As part of a new IMT Career Journal series highlighting specific initiatives aimed at helping U.S. manufacturers and workers create good jobs, we look at the Obama administration’s recent launch of a competitive process to create three new manufacturing innovation institutes. These geographically dispersed institutes will leverage the particular strengths of their region and bring together businesses, institutions of higher learning, and government agencies to address a variety of critical needs to U.S. global leadership in manufacturing.
U.S. manufacturing competitiveness faces numerous challenges, among them being the gap between R&D activities and commercial deployment of technological innovations. Technology is constantly evolving, meaning American businesses, industries, and local economies must adapt to keep up if they are to remain competitive and boost the nation’s competitiveness.
It is this multifaceted challenge that drove the Obama administration last month to launch competitions to create three new advanced manufacturing innovation institutes with a commitment of $200 million from five federal agencies.
In partnership with the Department of Commerce, NASA, and the National Science Foundation (NSF), the U.S. Department of Defense (DOD) will lead two of the institutes, while the Department of Energy (DOE) will lead the third institute:
- Digital Manufacturing and Design Innovation, led by the DOD, will develop novel, modeling-based design methodologies, virtual manufacturing tools, and sensor- and robotics-based manufacturing networks to accelerate innovation in digital manufacturing;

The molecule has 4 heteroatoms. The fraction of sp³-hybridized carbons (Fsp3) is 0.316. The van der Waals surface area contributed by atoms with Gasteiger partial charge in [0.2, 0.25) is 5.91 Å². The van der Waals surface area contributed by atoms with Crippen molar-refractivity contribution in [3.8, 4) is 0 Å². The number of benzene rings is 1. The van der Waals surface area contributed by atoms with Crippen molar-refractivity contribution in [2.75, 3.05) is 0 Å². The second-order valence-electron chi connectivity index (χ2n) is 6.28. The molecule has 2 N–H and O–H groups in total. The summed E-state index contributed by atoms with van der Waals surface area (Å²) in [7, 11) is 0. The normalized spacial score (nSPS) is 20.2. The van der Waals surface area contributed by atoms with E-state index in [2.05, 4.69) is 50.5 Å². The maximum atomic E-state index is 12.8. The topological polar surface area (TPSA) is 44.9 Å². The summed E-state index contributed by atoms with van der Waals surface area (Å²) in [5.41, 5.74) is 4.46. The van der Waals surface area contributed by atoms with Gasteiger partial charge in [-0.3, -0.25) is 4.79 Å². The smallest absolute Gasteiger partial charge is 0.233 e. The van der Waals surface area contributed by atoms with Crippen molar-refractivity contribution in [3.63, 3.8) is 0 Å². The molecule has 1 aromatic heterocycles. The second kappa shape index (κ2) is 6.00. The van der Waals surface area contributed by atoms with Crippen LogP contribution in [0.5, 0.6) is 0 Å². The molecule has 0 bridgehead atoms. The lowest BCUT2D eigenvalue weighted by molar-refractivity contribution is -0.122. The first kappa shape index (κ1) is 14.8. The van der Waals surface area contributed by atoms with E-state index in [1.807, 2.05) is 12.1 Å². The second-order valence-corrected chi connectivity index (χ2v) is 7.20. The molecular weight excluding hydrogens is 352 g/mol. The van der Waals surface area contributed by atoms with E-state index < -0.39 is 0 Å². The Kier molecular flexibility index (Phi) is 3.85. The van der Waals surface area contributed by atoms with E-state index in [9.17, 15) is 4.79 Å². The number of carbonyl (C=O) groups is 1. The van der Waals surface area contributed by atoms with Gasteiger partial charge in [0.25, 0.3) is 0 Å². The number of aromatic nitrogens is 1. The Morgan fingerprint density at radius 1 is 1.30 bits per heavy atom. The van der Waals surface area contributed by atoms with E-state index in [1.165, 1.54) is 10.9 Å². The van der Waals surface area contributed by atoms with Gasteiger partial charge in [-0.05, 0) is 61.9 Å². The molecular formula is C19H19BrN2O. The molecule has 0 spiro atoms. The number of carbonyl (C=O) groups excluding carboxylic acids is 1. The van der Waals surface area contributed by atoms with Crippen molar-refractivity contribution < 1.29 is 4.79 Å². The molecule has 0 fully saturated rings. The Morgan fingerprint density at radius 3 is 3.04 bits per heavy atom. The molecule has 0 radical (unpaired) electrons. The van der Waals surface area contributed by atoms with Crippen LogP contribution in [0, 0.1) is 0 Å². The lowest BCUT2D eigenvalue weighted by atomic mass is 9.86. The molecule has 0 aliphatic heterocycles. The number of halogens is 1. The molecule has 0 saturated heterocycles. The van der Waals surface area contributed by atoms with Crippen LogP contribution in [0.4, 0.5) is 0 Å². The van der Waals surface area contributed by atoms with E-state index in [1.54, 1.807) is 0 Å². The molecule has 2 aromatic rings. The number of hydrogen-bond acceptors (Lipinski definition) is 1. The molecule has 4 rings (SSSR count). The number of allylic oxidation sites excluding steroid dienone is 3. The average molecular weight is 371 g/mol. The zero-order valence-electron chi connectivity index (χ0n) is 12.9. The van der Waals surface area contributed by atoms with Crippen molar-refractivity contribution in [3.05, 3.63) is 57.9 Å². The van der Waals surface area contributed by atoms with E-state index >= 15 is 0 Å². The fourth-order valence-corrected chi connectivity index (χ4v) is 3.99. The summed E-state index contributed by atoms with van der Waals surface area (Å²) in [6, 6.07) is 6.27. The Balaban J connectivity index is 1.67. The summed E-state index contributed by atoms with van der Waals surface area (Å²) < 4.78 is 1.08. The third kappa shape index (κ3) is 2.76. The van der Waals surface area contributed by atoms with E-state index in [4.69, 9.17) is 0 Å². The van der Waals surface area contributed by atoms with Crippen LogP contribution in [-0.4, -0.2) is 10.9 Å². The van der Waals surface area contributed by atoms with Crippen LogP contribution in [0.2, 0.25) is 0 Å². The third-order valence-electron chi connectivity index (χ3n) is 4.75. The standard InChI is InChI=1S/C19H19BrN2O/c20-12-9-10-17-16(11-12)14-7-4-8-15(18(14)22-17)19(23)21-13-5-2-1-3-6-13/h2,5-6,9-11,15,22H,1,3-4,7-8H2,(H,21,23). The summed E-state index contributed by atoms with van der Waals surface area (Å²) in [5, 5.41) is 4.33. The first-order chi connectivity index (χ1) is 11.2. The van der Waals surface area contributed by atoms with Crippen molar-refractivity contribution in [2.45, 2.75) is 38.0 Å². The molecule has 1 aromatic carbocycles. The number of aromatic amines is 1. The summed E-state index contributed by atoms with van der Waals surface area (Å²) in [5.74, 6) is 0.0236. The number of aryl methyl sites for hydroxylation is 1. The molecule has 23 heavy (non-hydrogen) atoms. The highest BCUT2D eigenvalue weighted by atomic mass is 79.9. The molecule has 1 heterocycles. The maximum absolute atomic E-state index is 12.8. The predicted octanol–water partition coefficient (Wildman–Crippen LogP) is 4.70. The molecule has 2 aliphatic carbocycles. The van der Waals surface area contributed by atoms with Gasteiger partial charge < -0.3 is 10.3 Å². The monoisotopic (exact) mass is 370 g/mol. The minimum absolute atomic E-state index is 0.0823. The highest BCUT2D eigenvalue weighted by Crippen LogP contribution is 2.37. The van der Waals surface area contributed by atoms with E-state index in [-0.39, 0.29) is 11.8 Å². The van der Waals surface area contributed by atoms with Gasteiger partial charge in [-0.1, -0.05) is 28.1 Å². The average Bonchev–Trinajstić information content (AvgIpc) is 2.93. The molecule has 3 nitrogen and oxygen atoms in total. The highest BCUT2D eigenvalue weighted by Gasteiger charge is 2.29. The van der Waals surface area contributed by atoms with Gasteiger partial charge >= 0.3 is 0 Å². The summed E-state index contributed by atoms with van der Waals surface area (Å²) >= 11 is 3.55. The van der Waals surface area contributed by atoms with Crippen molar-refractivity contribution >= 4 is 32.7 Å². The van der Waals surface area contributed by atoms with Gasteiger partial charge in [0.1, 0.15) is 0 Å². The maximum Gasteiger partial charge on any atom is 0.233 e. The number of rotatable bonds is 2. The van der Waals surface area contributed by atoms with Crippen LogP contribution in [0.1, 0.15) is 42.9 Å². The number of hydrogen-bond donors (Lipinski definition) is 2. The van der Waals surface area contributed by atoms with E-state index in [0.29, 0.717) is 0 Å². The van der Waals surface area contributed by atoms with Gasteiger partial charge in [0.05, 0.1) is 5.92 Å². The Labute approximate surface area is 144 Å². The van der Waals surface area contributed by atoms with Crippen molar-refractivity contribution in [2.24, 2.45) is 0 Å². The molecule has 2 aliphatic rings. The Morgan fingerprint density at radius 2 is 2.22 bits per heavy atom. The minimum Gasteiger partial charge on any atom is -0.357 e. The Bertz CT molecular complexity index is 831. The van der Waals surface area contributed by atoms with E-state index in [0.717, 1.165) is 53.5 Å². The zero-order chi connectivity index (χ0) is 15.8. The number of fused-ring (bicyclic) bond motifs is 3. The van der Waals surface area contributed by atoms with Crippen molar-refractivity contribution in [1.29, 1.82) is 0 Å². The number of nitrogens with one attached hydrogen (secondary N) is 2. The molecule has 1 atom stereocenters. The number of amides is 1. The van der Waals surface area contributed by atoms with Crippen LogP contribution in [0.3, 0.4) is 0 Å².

- Lightweight and Modern Metals Manufacturing, also led by the DOD, will attempt to spur reductions in manufacturing and energy costs for products such as wind turbines, medical devices, engines, and vehicles by scaling up research in advanced lightweight metals;
- Next-Generation Power Electronics Manufacturing, led by the DOE, will employ wide-band-gap semiconductor technology to develop compact, high-efficiency power sources for electric vehicles, renewable power interconnection, industrial-scale variable speed drive motors, and more.
To remain ahead of the global competitiveness curve, data indicate that the U.S. would be better positioned by embracing an innovation network that promotes collaboration between all stakeholders, in both public and private sectors. For instance, a first-of-its-kind report by General Electric in 2011 outlined a new landscape for innovation in the 21st century that places a greater priority on addressing local needs, marshals in the creativity of individuals and smaller organizations, and forges strategic partnerships.
“Even as we’re working to reverse the trend of communities that have been hard hit with old manufacturing leaving, we’ve got to propose partnerships with local leaders in manufacturing communities to help attract new investment in the infrastructure and the research that will attract new jobs and new businesses, so that communities that have been knocked down can get back up and get back on their feet,” President Barack Obama said in a speech last month, announcing the launch of the new institutes.